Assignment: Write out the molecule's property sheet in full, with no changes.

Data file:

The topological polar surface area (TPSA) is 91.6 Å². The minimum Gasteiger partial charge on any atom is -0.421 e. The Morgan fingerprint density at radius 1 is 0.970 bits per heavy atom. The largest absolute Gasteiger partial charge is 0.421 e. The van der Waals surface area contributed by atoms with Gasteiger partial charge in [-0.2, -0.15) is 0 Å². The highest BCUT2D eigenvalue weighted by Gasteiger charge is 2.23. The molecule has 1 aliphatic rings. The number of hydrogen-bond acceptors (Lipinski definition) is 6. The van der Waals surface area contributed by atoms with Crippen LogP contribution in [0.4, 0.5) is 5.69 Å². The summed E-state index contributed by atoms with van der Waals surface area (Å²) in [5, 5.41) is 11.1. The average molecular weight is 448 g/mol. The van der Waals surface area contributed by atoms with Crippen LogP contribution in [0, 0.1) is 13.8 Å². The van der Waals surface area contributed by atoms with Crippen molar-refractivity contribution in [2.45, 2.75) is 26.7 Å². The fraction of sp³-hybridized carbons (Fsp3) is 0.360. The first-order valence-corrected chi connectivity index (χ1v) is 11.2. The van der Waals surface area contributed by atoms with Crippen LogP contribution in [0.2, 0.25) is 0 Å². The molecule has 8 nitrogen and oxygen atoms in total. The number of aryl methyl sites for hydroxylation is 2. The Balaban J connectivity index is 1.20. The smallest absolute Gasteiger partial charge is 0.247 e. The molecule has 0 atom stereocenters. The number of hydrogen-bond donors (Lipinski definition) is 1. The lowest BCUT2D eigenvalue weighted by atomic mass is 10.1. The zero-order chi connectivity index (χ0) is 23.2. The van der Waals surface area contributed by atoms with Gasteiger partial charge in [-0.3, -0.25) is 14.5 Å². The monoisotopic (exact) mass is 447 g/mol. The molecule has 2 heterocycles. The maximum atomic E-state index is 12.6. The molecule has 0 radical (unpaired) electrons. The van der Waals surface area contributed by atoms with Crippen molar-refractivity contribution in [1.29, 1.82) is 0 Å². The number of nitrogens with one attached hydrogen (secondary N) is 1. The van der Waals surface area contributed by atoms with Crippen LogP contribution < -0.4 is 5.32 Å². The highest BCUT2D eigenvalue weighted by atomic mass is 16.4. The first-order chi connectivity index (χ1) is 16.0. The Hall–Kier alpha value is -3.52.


The topological polar surface area (TPSA) is 91.6 Å². The minimum Gasteiger partial charge on any atom is -0.421 e. The Morgan fingerprint density at radius 1 is 0.970 bits per heavy atom. The largest absolute Gasteiger partial charge is 0.421 e. The van der Waals surface area contributed by atoms with Gasteiger partial charge in [-0.2, -0.15) is 0 Å². The highest BCUT2D eigenvalue weighted by Gasteiger charge is 2.23. The molecule has 1 aliphatic rings. The number of hydrogen-bond acceptors (Lipinski definition) is 6. The van der Waals surface area contributed by atoms with Crippen LogP contribution in [0.4, 0.5) is 5.69 Å². The summed E-state index contributed by atoms with van der Waals surface area (Å²) in [5, 5.41) is 11.1. The average molecular weight is 448 g/mol. The van der Waals surface area contributed by atoms with Crippen LogP contribution in [0, 0.1) is 13.8 Å². The van der Waals surface area contributed by atoms with Crippen molar-refractivity contribution in [2.45, 2.75) is 26.7 Å². The fraction of sp³-hybridized carbons (Fsp3) is 0.360. The first-order valence-corrected chi connectivity index (χ1v) is 11.2. The van der Waals surface area contributed by atoms with Crippen LogP contribution in [0.2, 0.25) is 0 Å². The molecule has 8 nitrogen and oxygen atoms in total. The number of aryl methyl sites for hydroxylation is 2. The Balaban J connectivity index is 1.20. The smallest absolute Gasteiger partial charge is 0.247 e. The molecule has 0 atom stereocenters. The number of hydrogen-bond donors (Lipinski definition) is 1. The lowest BCUT2D eigenvalue weighted by atomic mass is 10.1. The zero-order chi connectivity index (χ0) is 23.2. The van der Waals surface area contributed by atoms with Gasteiger partial charge in [-0.3, -0.25) is 14.5 Å². The monoisotopic (exact) mass is 447 g/mol. The molecule has 2 heterocycles. The maximum atomic E-state index is 12.6. The molecule has 0 radical (unpaired) electrons. The van der Waals surface area contributed by atoms with Crippen molar-refractivity contribution in [1.29, 1.82) is 0 Å². The number of nitrogens with one attached hydrogen (secondary N) is 1. The van der Waals surface area contributed by atoms with Crippen LogP contribution < -0.4 is 5.32 Å². The highest BCUT2D eigenvalue weighted by atomic mass is 16.4. The first-order chi connectivity index (χ1) is 16.0. The Hall–Kier alpha value is -3.52.